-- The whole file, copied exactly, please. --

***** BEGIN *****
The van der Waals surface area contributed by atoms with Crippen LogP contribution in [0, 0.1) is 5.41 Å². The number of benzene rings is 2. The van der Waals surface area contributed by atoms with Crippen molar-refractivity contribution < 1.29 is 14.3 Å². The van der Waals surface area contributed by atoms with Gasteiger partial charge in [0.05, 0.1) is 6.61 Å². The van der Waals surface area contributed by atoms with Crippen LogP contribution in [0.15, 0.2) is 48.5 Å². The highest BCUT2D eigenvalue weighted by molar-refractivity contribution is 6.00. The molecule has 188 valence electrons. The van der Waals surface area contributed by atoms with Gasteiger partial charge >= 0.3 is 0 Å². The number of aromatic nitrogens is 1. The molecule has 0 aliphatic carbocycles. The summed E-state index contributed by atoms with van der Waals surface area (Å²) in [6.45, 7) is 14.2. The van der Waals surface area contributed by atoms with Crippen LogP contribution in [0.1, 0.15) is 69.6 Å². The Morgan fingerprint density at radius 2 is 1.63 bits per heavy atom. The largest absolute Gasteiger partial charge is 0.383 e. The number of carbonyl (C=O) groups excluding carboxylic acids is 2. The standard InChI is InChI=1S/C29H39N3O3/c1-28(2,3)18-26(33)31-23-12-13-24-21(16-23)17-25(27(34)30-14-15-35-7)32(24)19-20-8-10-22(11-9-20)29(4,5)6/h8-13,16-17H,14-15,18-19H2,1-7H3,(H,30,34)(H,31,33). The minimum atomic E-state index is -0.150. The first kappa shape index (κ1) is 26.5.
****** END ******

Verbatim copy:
The van der Waals surface area contributed by atoms with Crippen LogP contribution in [0, 0.1) is 5.41 Å². The number of benzene rings is 2. The van der Waals surface area contributed by atoms with Crippen molar-refractivity contribution < 1.29 is 14.3 Å². The van der Waals surface area contributed by atoms with Gasteiger partial charge in [0.05, 0.1) is 6.61 Å². The van der Waals surface area contributed by atoms with Crippen LogP contribution in [0.15, 0.2) is 48.5 Å². The highest BCUT2D eigenvalue weighted by molar-refractivity contribution is 6.00. The molecule has 188 valence electrons. The van der Waals surface area contributed by atoms with Gasteiger partial charge >= 0.3 is 0 Å². The number of aromatic nitrogens is 1. The molecule has 0 aliphatic carbocycles. The summed E-state index contributed by atoms with van der Waals surface area (Å²) in [6.45, 7) is 14.2. The van der Waals surface area contributed by atoms with Crippen LogP contribution in [0.1, 0.15) is 69.6 Å². The Morgan fingerprint density at radius 2 is 1.63 bits per heavy atom. The largest absolute Gasteiger partial charge is 0.383 e. The number of carbonyl (C=O) groups excluding carboxylic acids is 2. The standard InChI is InChI=1S/C29H39N3O3/c1-28(2,3)18-26(33)31-23-12-13-24-21(16-23)17-25(27(34)30-14-15-35-7)32(24)19-20-8-10-22(11-9-20)29(4,5)6/h8-13,16-17H,14-15,18-19H2,1-7H3,(H,30,34)(H,31,33). The minimum atomic E-state index is -0.150. The first kappa shape index (κ1) is 26.5.